[Guide] pi-top[4] Power On by Pico

Well that was really simple to do, can be done from any micro controller to be honest or anything that can supply the logic high of 3.3v to the power switch pin.


@duwudi your idea works and here is how, thanks to @wil


so, um, excuse the connectors, they are just for illustration purposes

  • Yellow Wire - Signal wire from the Raspberry Pi Pico This can be any non power/GND pin just as long as you program the correct pin
  • Black Wire (to top connector) - basically ground pin on the UI PCB, can be any ground pin to the pi-top
  • Green Wire - its just a reset switch to reset the Pico (RUN pin to GND)

Power can be from USB or VSYS, please ignore the battery, as its there as illustration to represent that power from an external source.

Program is extremely simple, and do remember that this is a test

from machine import Pin
import utime

#Pin to turn pi-top power on
wake_sw = Pin(16, Pin.OUT, Pin.PULL_DOWN)

#On board LED pin, used to show signal being sent
led = Pin(25, Pin.OUT)

# ensure that the power on pin is set to logic low of 0v
power_on = False

while not power_on:
    # turn signal to Logic High 3.3V and turn LED on
    # Sleep for 1 second leaving Logic High 3V3 
    # set power switch to Logic Low 0v and turn LED off

    power_on = True


Powering the Pico directly from the UI PCB connected to the pi-top had an oddity. @wil maybe you can explain.

I had the signal wire (yellow wire) connected to the power switch on the UI PCB and when I connected the 3v3 Always on power to the VSYS pin of the Pico the pi-top powered on, could not power it off unless either the signal wire or 3v3 always on was disconnected. note, GND was not connected this created a latch keeping the power switch held on.

This made me power the Pico from USB from my Xavier NX as it was the closest device to the Pico. I have also tested taking a 3v3 and GND from the Xavier NX GPIO to GND and VSYS to the Pico and that also works.

0.3 Seconds and 0.5 seconds sleep timer was too short, 1 second is perfectly fine

@wil NOW its tested and works, nothing went boom or went up in smoke

This is the pico powered by Xavier NX GPIO to switch on the pi-top


Looks good! Although there may be different system grounds. Could you try powering it the with the UI PCB again and connect the pico ground to the UI PCB ground? They need to share common grounds and need to be on the right system ground to send signals properly. Battery ground and charger grounds often differ be an you have a battery protection IC that isolates the 2 parts. Devices as complex as a computer may have many grounds for different sections of the board to isolate boise and signals too :slight_smile:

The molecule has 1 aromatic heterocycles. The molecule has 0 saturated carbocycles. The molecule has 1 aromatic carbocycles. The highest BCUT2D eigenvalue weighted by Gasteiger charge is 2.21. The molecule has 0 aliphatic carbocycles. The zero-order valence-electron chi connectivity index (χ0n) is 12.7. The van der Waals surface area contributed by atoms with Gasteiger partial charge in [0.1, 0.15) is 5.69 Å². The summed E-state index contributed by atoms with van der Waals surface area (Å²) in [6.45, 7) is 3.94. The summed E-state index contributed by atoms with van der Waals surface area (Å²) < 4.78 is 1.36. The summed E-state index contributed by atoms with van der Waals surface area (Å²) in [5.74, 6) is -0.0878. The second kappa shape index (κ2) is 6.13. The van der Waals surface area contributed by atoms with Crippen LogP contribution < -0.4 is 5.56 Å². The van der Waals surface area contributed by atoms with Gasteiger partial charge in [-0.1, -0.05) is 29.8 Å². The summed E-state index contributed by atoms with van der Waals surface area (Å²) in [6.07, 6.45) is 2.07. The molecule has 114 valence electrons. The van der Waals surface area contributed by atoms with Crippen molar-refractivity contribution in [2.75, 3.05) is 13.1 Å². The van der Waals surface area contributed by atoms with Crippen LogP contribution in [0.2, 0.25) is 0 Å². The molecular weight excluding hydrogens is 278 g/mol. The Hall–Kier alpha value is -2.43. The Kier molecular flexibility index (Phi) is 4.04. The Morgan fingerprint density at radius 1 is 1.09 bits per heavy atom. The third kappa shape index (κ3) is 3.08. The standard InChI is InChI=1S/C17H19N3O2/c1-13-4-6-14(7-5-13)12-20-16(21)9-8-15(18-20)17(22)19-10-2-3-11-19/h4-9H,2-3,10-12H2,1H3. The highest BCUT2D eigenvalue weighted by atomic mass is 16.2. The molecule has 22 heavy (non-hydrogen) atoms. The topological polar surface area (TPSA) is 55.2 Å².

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the ground was connected, either way i tried to power the pico from the pitop would just switch it on

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Hmmm, ok, I’ll have a look at it later tonight and see what results I get

oh its working, have to have power and GND connected before the signal wire then just remove the reset

Ahhh, gotcha. A lot of Macy’s use a diode to protect their pins and can actually power themselves through IO. This protection can power it and hold the pico in an unknown state until a reset can occur. Have you tried jumpering the reset pin?


The green wire I use for resetting RUN pin to GND and VSYS to 3V3 always on

Ah, I totally missed that. Sorry, just woke up :laughing:

No problem, at least we now know how to do this for our project :slight_smile: so useful testing done

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@CAProjects Great! This is the first project I know of that integrates a Pico with a pi-top [4] :+1: Do you have plans for the next steps?

1 step would be to detect if the pi-top is switched on, but this will be integrated into my weather station project. will also be looking into transferring data between pico and pitop as well

I also tweeted this mentioning the pitop team and raspberry pi :stuck_out_tongue:

Also @duwudi you can certanly take some credit for this, i did not know it was possible till you mentioned it :stuck_out_tongue:

Really looking forward to seeing you implement pico <-> pi-top comms, that’ll be so cool! Which comms peripheral you choose to use will tell us a lot about you:

Serial UART: I’m looking for something quick and easy
SPI: I have a lot of data to transfer
I2C: I hate myself


haha :rofl::rofl: :+1:

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Haha, I love it :joy::laughing:
Other things to note:
UART: interruptable transmissions.
SPI: need to spend some time here outside of an interrupt.
I²C: still hate myself haha

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what about SD card :stuck_out_tongue: i so have a micro SD card break out that i want to try get working on both the pico and raspberry pi so could, in theory, log the data to a daily file, when the pi turns on it grabs the file from the SD card and uploads to my NAS via FTP

I think the MCU has to communicate with the via SPI to most SD card adapters… but I haven’t done a whole lot. As far as 2 Masters and a slave type setup, I wouldn’t even know where to begin without researching it haha

So I got an Arduino Due, the main reason for the Due is the 3.3v logic output and not the standard 5v.

This gave me the idea to power on the pi-top with the Arduino Due and it worked

Important Note
Majority Arduino has a 5v logic output do not try this without using a logic converter to decrease the logic voltage. Not doing so will fry your pi-top

I attempted this with checking with an Arduino geek friend before doing this. With talking to him about requirements, he told me to get the Due

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